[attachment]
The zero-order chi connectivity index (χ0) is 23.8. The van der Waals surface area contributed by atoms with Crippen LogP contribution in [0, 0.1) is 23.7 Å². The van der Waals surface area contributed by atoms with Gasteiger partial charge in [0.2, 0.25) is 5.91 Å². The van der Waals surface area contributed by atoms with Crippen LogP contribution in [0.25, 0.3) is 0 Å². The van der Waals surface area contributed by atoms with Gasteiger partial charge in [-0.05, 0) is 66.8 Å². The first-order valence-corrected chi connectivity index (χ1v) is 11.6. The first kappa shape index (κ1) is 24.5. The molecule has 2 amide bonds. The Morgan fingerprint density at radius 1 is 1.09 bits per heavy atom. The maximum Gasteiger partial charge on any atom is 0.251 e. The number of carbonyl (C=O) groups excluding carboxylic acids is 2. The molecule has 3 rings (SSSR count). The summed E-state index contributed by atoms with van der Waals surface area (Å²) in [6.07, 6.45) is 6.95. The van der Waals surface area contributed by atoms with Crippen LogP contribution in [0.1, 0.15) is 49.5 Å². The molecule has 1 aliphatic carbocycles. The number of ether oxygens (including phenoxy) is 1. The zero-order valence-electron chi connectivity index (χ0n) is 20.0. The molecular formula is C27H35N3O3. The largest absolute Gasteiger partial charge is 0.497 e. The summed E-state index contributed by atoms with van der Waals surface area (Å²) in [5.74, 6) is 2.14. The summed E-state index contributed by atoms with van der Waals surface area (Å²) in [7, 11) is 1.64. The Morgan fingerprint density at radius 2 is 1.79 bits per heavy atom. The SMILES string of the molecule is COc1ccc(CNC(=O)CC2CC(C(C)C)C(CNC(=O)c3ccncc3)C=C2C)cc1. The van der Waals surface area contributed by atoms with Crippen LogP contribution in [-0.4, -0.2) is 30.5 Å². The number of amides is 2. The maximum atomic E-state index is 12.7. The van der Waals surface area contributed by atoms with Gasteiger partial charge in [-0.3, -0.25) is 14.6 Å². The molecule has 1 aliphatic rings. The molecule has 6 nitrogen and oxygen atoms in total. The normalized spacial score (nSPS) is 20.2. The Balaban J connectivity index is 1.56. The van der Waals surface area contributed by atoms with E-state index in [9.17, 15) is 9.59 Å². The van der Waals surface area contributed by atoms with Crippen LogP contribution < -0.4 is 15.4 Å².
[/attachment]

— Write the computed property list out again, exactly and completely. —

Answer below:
The zero-order chi connectivity index (χ0) is 23.8. The van der Waals surface area contributed by atoms with Crippen LogP contribution in [0, 0.1) is 23.7 Å². The van der Waals surface area contributed by atoms with Gasteiger partial charge in [0.2, 0.25) is 5.91 Å². The van der Waals surface area contributed by atoms with Crippen LogP contribution in [0.25, 0.3) is 0 Å². The van der Waals surface area contributed by atoms with Gasteiger partial charge in [-0.05, 0) is 66.8 Å². The first-order valence-corrected chi connectivity index (χ1v) is 11.6. The first kappa shape index (κ1) is 24.5. The molecule has 2 amide bonds. The Morgan fingerprint density at radius 1 is 1.09 bits per heavy atom. The maximum Gasteiger partial charge on any atom is 0.251 e. The number of carbonyl (C=O) groups excluding carboxylic acids is 2. The molecule has 3 rings (SSSR count). The summed E-state index contributed by atoms with van der Waals surface area (Å²) in [6.07, 6.45) is 6.95. The van der Waals surface area contributed by atoms with Crippen LogP contribution in [0.1, 0.15) is 49.5 Å². The molecule has 1 aliphatic carbocycles. The number of ether oxygens (including phenoxy) is 1. The zero-order valence-electron chi connectivity index (χ0n) is 20.0. The molecular formula is C27H35N3O3. The largest absolute Gasteiger partial charge is 0.497 e. The summed E-state index contributed by atoms with van der Waals surface area (Å²) in [5.74, 6) is 2.14. The summed E-state index contributed by atoms with van der Waals surface area (Å²) in [7, 11) is 1.64. The Morgan fingerprint density at radius 2 is 1.79 bits per heavy atom. The SMILES string of the molecule is COc1ccc(CNC(=O)CC2CC(C(C)C)C(CNC(=O)c3ccncc3)C=C2C)cc1. The van der Waals surface area contributed by atoms with Crippen LogP contribution in [-0.4, -0.2) is 30.5 Å². The number of amides is 2. The maximum atomic E-state index is 12.7. The van der Waals surface area contributed by atoms with Gasteiger partial charge in [-0.3, -0.25) is 14.6 Å². The molecule has 1 aliphatic rings. The molecule has 6 nitrogen and oxygen atoms in total. The normalized spacial score (nSPS) is 20.2. The Balaban J connectivity index is 1.56. The van der Waals surface area contributed by atoms with E-state index in [9.17, 15) is 9.59 Å². The van der Waals surface area contributed by atoms with Crippen LogP contribution < -0.4 is 15.4 Å².